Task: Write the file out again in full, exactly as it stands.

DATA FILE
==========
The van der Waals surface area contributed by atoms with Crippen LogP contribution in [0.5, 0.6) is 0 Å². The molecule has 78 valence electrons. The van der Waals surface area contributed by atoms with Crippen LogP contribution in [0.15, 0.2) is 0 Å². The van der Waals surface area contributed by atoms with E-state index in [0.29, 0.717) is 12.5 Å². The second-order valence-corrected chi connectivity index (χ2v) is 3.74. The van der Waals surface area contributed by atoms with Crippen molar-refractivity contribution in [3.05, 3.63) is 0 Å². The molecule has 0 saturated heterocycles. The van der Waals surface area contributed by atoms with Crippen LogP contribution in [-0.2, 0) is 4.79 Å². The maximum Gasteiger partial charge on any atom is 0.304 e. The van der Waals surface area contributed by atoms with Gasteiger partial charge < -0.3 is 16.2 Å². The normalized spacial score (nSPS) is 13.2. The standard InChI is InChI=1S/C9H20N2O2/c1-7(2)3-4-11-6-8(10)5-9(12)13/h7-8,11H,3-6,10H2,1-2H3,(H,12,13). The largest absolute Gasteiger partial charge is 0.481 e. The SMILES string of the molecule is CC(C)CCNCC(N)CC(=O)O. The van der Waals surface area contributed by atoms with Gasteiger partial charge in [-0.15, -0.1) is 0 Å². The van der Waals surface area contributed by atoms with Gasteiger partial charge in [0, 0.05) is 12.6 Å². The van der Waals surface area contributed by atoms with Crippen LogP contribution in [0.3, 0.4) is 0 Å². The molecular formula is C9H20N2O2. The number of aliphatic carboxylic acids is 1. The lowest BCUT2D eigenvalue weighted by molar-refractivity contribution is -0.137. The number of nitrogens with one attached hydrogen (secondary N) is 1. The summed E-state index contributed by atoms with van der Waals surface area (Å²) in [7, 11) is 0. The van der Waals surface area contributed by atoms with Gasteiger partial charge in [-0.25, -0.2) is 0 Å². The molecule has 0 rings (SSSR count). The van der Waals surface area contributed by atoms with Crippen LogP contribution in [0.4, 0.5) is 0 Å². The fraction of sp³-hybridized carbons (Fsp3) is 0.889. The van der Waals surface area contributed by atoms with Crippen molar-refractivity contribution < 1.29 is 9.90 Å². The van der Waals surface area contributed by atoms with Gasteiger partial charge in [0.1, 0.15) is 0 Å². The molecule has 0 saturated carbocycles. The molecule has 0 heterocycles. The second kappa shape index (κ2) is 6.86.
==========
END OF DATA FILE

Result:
The van der Waals surface area contributed by atoms with Crippen LogP contribution in [0.5, 0.6) is 0 Å². The molecule has 78 valence electrons. The van der Waals surface area contributed by atoms with Crippen LogP contribution in [0.15, 0.2) is 0 Å². The van der Waals surface area contributed by atoms with E-state index in [0.29, 0.717) is 12.5 Å². The second-order valence-corrected chi connectivity index (χ2v) is 3.74. The van der Waals surface area contributed by atoms with Crippen molar-refractivity contribution in [3.05, 3.63) is 0 Å². The molecule has 0 saturated heterocycles. The van der Waals surface area contributed by atoms with Crippen LogP contribution in [-0.2, 0) is 4.79 Å². The maximum Gasteiger partial charge on any atom is 0.304 e. The van der Waals surface area contributed by atoms with Gasteiger partial charge < -0.3 is 16.2 Å². The normalized spacial score (nSPS) is 13.2. The standard InChI is InChI=1S/C9H20N2O2/c1-7(2)3-4-11-6-8(10)5-9(12)13/h7-8,11H,3-6,10H2,1-2H3,(H,12,13). The largest absolute Gasteiger partial charge is 0.481 e. The SMILES string of the molecule is CC(C)CCNCC(N)CC(=O)O. The van der Waals surface area contributed by atoms with Gasteiger partial charge in [-0.15, -0.1) is 0 Å². The van der Waals surface area contributed by atoms with Gasteiger partial charge in [0, 0.05) is 12.6 Å². The van der Waals surface area contributed by atoms with Crippen LogP contribution in [0.3, 0.4) is 0 Å². The molecular formula is C9H20N2O2. The number of aliphatic carboxylic acids is 1. The lowest BCUT2D eigenvalue weighted by molar-refractivity contribution is -0.137. The number of nitrogens with one attached hydrogen (secondary N) is 1. The summed E-state index contributed by atoms with van der Waals surface area (Å²) in [7, 11) is 0. The van der Waals surface area contributed by atoms with Gasteiger partial charge in [-0.25, -0.2) is 0 Å². The molecule has 0 rings (SSSR count). The van der Waals surface area contributed by atoms with Crippen LogP contribution in [0.4, 0.5) is 0 Å². The fraction of sp³-hybridized carbons (Fsp3) is 0.889. The van der Waals surface area contributed by atoms with Crippen molar-refractivity contribution < 1.29 is 9.90 Å². The van der Waals surface area contributed by atoms with Gasteiger partial charge in [0.1, 0.15) is 0 Å². The molecule has 0 saturated carbocycles. The molecule has 0 heterocycles. The second kappa shape index (κ2) is 6.86.